(NerdWallet) – No one knows for sure when — or if — the student loan forgiveness is coming.
Going forward, you should plan to resume payments on your federal student loans in January 2023, especially if you were counting on debt cancellation to wipe out your balance entirely.
Why? A Texas federal judge has struck down the Biden administration’s plan to write off up to $20,000 per borrower. The plan is also subject to an injunction arising from another lawsuit, and several other lawsuits are pending in court. Any of them could also derail debt relief.
As the Department for Education seeks to overturn court rulings, there is no guarantee that these roadblocks will be lifted before January – or ever.
Unless the president orders a further extension of abstention, the countdown begins again in January. Loans will start earning interest again, and missed payments will eventually leave a big dent in your credit history.
Will student loan forbearance be extended?
We do not know. The White House has not yet committed to suspending payments beyond the January 1, 2023 deadline. It is possible, however, as the forbearance has been extended several times since 2020. In the appeal of administration, Department of Education Undersecretary James Kvaal is calling for an extension of the abstention as a potential consequence of upholding the Texas judge’s ruling.
Student borrowing activists are pressuring the Biden administration to immediately extend forbearance.
“The Biden administration cannot resume payments on January 1,” Student Borrower Protection Center deputy executive director and counsel Persis Yu said in a press release. “He must use all his tools to fight to ensure borrowers receive the debt relief they need.”
But Scott Buchanan, executive director of the Student Loan Servicing Alliance, which represents companies that service federal student loan accounts, says student loan servicers are moving forward as if payments start again in January.
Are the prosecutions likely to succeed?
We do not know. It’s unclear if any of the lawsuits to prevent student loan forgiveness will come to an end.
However, the two most difficult trials led to a complete shutdown of the program. In one case, a judge ruled the plan illegal. The Biden administration quickly appealed the decision, but getting a final answer while the case is in court will likely take months. In another, an appeals court left an injunction in place preventing any debt relief while the case progresses through the system.
Borrowers should make plans based on the current situation, Buchanan says. That is, the cancellation of the student loan is blocked and payments resume in January.
“You have these big programs and big decisions using authority that hasn’t been tested in court,” Buchanan says. “It can cause a lot of delays or it could mean it doesn’t happen.”
It stings for those watching from the sidelines.
“It makes me incredibly frustrated,” says Dave Christensen, a borrower from Wisconsin who has paid off his loans during the pandemic and is waiting for a refund that he fears he will have to pay back with interest. “We tend to drag things out for so long trying to achieve victory for our program and our policies, we lose sight of how it actually affects people.”
Can I still request a debt cancellation?
No. For now, the Ministry of Education has closed new requests for help until the lawsuits unfold. The White House says 26 million borrowers have applied, with 16 million already processed and ready to roll.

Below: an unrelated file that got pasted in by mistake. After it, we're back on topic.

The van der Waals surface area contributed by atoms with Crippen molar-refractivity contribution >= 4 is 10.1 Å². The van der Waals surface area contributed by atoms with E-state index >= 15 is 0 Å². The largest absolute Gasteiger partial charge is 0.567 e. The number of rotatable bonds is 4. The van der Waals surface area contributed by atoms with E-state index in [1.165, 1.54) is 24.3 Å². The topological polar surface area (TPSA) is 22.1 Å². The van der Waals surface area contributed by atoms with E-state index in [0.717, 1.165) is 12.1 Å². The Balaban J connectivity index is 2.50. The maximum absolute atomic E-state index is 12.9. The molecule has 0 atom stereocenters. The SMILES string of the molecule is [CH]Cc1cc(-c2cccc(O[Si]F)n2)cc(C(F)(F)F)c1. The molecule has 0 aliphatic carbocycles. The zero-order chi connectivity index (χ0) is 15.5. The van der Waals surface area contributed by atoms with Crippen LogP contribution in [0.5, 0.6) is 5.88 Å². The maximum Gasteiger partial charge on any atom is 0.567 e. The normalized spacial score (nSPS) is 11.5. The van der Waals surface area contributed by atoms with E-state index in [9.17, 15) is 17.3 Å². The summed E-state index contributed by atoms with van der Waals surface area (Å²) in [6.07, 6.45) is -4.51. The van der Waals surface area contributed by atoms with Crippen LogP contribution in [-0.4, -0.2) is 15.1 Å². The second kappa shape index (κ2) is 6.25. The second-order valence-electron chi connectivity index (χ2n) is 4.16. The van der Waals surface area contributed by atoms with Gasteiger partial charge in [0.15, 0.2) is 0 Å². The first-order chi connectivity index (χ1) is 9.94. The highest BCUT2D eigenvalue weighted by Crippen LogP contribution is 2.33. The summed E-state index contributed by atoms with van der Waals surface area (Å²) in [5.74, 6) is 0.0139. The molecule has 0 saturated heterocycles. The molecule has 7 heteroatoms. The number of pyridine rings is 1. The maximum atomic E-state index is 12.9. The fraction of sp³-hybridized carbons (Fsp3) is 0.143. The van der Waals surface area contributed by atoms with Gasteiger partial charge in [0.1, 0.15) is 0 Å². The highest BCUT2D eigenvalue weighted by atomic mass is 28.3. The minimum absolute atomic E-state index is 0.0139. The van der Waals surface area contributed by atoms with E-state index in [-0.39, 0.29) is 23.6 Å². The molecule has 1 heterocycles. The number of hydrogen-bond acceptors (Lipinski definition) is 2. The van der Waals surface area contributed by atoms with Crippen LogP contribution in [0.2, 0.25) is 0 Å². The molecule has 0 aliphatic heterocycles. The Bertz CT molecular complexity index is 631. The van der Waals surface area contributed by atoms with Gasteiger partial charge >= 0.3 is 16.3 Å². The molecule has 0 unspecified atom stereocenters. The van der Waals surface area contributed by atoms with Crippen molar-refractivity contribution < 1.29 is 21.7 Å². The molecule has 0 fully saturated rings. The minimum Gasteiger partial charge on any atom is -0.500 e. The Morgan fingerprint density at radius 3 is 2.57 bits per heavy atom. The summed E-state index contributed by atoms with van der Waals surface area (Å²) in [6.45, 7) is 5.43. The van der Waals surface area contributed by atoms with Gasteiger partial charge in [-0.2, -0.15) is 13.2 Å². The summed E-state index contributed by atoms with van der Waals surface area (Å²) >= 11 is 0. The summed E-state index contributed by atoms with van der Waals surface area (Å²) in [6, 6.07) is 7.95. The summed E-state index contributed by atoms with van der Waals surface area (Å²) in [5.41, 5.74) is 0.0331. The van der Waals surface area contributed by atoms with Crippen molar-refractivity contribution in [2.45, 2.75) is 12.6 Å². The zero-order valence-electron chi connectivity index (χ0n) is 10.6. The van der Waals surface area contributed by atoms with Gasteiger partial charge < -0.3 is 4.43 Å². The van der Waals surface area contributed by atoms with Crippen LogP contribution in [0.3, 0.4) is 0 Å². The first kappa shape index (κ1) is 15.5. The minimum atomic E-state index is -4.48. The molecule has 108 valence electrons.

Under current guidelines, you must apply by December 31, 2023.
Do I need to return my refunded payments?
Yes, but not all at once. If you requested a refund for payments made during the pandemic, your new payment amount in January will reflect a larger balance, which will include the refund.
If you haven’t asked for a refund, it might be best to wait for the debt cancellation lawsuit to unfold. If the cancellation still occurs and you have paid your loan balance below the cancellation amount to which you are entitled, your refund will be automatic.
If you still want to make a manual refund request, you have until the end of 2023 to do so.
What if I can’t afford to make payments?
Act now, urges Dwayne Kwaysee Wright, professor of higher education administration at George Washington University.
“It’s going to take a while,” Wright said. “Take a day, take a lunch break, maybe take an extra hour, call your lender right now and talk about January 1st.” He says borrowers should be clear about the amount of their upcoming payments and ask service agents about options that could lower their bills.
An income-based repayment plan caps your payments at a certain portion of your total income, potentially lowering your monthly bills while extending the term of the loan. Payouts can be as low as $0.
If you are already enrolled in an IDR plan, you will not have to recertify your earnings until July 2023.
If you’ve lost your job, an unemployment deferral can allow you to skip payments altogether until you start earning money again.
What about other debt relief components?
“The administration is fighting on a whole bunch of other fronts,” says Mike Pierce, executive director of the Student Borrower Protection Center. “None of these policies are directly affected by any of these losses.” These policies include:
- Changes to loan forgiveness programs that significantly streamline the process for public service borrowers, teachers whose schools have been closed, and those whose schools have defrauded or misled them.
- An income-based refund waiver that expands past payments — including partial or late payments, or time spent in certain types of forbearance or deferral — counts towards the 240 to 300 needed for forgiveness.
- A “Fresh Start” program to allow borrowers whose loans are in arrears to resume repayment in good standing, without penalties or catch-up payments.
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